The Digital Skeptic: Dreamliner Brings iPhone 'Reliability' to the Skies
"Boeing agreed not only to outsource an unprecedented amount of the plane's parts to partners in Europe, Japan and China, but also to transfer to them unprecedented know-how," Dick Nolan wrote in a 2009 Review post.
But to me, the most readable, earnest -- and frankly, terrifying -- telling of how humans were lost in the big data skies is told by an Eller College of Management student at the University of Arizona named David Mahmoodi. In 2009, working from public documents, he wrote a paper called Outsourcing of the Boeing 787 that is a must-read for any investor.
Mahmoodi breaks out the grim details of how an Italian subcontractor hired to build the fuselage actually shipped thousands of fasteners in crates instead of installing them in the plane. Or how Boeing struggled to properly engineer its outsourced parts among global production teams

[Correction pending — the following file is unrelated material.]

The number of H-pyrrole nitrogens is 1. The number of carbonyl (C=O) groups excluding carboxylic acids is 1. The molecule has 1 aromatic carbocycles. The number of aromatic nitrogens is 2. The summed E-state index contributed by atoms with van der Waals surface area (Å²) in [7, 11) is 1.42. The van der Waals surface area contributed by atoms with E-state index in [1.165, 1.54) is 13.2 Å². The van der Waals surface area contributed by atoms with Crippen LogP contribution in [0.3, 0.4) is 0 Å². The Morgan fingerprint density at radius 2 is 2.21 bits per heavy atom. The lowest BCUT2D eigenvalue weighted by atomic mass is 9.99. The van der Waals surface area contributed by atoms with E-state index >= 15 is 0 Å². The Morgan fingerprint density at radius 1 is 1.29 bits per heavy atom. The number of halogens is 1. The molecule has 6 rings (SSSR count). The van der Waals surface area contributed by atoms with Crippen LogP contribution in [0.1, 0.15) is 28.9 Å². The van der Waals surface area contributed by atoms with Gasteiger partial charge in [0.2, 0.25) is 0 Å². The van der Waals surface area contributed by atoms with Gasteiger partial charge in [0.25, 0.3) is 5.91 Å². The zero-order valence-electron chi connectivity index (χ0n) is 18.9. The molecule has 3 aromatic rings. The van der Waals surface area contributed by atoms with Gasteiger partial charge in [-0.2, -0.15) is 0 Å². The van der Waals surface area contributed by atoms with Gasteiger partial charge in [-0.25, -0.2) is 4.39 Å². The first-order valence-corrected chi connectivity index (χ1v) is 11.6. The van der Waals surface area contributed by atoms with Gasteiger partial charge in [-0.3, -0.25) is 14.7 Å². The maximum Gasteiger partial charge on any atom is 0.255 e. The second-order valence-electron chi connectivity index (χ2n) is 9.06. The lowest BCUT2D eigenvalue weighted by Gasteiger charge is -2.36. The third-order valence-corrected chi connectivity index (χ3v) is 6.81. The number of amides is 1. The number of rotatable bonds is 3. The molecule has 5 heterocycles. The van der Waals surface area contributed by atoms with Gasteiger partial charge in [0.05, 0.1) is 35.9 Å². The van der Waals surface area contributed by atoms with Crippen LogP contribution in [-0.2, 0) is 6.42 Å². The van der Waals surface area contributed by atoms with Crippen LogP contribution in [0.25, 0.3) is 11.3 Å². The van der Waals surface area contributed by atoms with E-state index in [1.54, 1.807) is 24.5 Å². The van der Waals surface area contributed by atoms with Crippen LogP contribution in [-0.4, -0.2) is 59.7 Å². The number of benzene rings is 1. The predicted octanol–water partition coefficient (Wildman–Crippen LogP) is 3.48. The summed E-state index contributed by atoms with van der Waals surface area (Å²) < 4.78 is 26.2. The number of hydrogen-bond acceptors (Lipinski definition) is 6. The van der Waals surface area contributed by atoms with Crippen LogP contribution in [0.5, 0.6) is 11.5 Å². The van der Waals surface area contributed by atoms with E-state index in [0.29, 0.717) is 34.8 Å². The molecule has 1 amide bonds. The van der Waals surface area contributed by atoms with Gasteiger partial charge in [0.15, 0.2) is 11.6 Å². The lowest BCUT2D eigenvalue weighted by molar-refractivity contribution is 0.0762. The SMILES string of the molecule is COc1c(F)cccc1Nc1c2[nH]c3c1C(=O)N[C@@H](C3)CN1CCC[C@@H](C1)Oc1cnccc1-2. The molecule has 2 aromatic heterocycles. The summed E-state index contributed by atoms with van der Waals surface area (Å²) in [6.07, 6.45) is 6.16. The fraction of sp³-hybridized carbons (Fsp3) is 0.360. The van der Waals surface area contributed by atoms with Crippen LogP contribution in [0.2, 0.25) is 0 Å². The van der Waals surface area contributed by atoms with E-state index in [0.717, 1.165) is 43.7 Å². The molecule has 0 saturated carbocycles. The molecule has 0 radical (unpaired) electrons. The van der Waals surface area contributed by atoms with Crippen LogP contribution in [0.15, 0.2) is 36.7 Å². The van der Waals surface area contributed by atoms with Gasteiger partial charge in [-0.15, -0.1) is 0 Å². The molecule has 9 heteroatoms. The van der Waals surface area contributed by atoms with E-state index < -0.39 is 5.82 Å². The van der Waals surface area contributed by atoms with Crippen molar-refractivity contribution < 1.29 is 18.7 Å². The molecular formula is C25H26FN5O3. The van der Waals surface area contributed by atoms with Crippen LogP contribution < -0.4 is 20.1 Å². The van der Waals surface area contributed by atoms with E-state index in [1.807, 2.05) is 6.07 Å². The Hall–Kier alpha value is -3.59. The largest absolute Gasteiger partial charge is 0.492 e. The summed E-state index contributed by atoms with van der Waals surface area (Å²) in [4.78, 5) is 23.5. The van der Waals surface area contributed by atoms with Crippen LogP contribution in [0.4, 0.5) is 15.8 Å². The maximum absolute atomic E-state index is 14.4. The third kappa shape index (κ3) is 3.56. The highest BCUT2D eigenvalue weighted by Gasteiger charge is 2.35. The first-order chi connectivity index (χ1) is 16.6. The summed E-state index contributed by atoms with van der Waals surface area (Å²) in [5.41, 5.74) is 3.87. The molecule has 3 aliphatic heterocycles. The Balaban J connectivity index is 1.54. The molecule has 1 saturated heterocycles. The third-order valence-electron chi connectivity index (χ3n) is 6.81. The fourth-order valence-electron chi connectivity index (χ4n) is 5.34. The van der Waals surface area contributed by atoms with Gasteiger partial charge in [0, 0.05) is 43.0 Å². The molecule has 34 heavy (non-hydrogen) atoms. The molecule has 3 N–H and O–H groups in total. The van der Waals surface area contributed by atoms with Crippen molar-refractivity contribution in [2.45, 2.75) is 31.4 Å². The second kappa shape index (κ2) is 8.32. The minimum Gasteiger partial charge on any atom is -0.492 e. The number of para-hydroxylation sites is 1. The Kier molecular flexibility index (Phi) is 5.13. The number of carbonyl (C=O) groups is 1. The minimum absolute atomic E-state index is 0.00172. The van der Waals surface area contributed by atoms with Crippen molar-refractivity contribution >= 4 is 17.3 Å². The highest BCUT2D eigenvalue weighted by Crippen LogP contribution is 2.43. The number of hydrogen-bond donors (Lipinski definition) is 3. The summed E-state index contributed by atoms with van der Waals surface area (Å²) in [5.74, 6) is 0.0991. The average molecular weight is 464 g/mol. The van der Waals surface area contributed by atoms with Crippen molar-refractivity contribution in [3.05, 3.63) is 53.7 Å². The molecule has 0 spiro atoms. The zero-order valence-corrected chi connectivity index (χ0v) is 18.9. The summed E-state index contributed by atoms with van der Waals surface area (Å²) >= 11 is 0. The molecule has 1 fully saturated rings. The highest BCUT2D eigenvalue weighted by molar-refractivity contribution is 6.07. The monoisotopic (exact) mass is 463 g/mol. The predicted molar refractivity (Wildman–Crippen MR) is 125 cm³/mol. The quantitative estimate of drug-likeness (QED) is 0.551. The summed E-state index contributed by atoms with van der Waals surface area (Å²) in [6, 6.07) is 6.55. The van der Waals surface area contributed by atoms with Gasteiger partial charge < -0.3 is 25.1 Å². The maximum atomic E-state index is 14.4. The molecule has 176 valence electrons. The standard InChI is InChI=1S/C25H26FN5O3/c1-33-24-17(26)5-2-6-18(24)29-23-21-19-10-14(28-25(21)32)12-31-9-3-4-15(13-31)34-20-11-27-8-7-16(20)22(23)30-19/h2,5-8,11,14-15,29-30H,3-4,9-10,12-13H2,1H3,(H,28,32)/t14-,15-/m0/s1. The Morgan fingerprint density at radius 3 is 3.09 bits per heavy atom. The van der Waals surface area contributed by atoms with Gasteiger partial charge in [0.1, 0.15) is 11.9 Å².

Given this level digital confusion, Sheth confirms it is more than fair to wonder if the batteries are not the only issues lurking in the 787.
"The things with these batteries is, there were never any other problems in the past. And it erupted like a volcano," Sheth said. "It could be anything."
No reboots at 35,000 feet
Sheth wants to be clear. Key customers continue to take delivery of the 787s and he believes Boeing will find an answer to its battery woes.
But consider this: At least based on the picture painted by public documents, the 787 is not only as complex as any other modern integrated software and hardware device -- say, an iPhone, a Surface tablet or a Prius. It is more complex. That means real-world trial and error debugging will almost certainly be required to smooth out the 787's kinks. But unlike Priuses, iPhones and Tablets, there is no culture of recalls, updates and reboots in aviation.
With the Dreamliner, the beta testing gets done at 35,000 feet.
"We are in uncharted territory," Sheth said.